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Re: Ethics, Morality, and Meaning

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  • louise
    eduard, is george jj? what about tony? how about the extrapolated poet? is the day striped? and where did the hoops go in the twilight? the curtains open by
    Message 1 of 4 , Feb 29, 2004
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      eduard,
      is george jj? what about tony? how about the extrapolated poet?
      is the day striped? and where did the hoops go in the twilight?
      the curtains open by themselves in the dream of the future i've not
      yet seen.
      the coffee is not bitter - the horse is not tired - the food is
      superlative, if you go to the right ground.
      can't we have an agreement also - i'll teach you about english life,
      especially football, if you teach me about neurons or anything you
      care to nominate.
      am listening again to radio commentary: bolton have pulled one
      back. good news, darling?
      louise



      --- In existlist@yahoogroups.com, eduard at home <yeoman@v...> wrote:
      > I guess the issue is not so much a matter of the terminology, but
      of the whether this is something that should do. Which tends into
      the old subject of "meaning".
      >
      > I found a neat article on the internet from the Journal of
      Humanistic Psychology, "What Eminent People Have Said About the
      Meaning of Life" [I include below a bit related to this list].
      >
      > --- Yalom (1980) distinguished between two types of meaning:
      cosmic and terrestrial. Cosmic meaning refers to meaning that
      transcends the individual. Cosmic meaning is usually viewed as
      divinely inspired. Terrestrial meaning refers to that which is
      deemed by any individual to be personally meaningful in his or her
      life. Among the best known positions on the meaning of life are the
      following:
      >
      > --- Life has no cosmic meaning but humans can create their own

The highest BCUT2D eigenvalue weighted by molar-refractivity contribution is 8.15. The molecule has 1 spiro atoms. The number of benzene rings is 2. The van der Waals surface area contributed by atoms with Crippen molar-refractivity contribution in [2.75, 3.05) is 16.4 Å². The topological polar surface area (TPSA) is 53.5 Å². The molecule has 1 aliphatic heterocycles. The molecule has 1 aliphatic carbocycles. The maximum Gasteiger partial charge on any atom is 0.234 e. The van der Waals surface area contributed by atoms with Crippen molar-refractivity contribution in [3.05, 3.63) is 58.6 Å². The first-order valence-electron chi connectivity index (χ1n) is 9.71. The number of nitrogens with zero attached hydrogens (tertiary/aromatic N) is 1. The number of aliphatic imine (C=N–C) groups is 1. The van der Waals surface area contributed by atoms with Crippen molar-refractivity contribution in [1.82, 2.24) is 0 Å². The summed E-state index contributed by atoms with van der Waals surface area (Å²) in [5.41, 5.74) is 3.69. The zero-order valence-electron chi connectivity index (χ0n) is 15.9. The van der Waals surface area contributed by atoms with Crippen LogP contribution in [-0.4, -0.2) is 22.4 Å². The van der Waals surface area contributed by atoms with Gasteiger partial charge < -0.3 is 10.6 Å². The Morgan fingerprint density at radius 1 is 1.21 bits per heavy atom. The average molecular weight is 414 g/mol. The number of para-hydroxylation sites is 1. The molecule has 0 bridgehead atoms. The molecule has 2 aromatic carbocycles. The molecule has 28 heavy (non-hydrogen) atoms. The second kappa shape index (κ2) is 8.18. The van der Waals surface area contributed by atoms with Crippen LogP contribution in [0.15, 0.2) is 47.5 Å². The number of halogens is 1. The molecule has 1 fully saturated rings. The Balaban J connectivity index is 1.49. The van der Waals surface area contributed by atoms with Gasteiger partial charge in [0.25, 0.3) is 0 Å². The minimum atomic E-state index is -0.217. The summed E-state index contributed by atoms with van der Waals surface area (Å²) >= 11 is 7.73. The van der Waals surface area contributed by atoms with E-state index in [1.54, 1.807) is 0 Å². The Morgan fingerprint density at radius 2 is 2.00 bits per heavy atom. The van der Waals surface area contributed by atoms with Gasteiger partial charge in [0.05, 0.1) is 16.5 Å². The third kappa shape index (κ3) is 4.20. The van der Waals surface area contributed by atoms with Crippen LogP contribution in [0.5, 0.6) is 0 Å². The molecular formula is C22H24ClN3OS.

meaning(s). Nietzsche (1957) was a pioneer of this perspective.
      Existentialist philosophers like Camus (1955), deBeauvoir (1948),
      and Sartre (1956) and the psychiatrist Erich Fromm (1947) followed
      his lead. They believed that humans must find the to face the
      meaningless abyss and take responsibility for creating meaning out
      of the chaos.
      >
      > --- Life may have cosmic meaning. Through honest and intensive
      search humans can discover truths in life. This is the perspective
      advocated by Frankl (1992). He believed that it was part of human
      nature to search for the meaning of one's existence. In contrast to
      existentialists such as Camus and Sartre, Frankl believed that
      transcendent meaning is not something that can be arbitrarily
      created by a person. It can only be discovered.
      >
      > From an Nooist point of view, I believe that you can have both and
      eat your cake too. To satisfy the rational mind, one can create a
      terrestrial meaning so as to avoid the abyss. But it is possible to
      also satisfy the irrational mind through adopting a cosmic meaning
      which is available through any of the various religions in the
      world.
      >
      > eduard
      > ... whose neurons know that a George divided can stand ...
      >
      > ----- Original Message -----
      > From: Susan Schnelbach
      > To: existlist@yahoogroups.com
      > Sent: Sunday, February 29, 2004 1:00 AM
      > Subject: Re: [existlist] Re: Unable to understand
      >
      >
      > I might have been the one confused about ethics versus morals... :)
      >
      >
      > [Non-text portions of this message have been removed]
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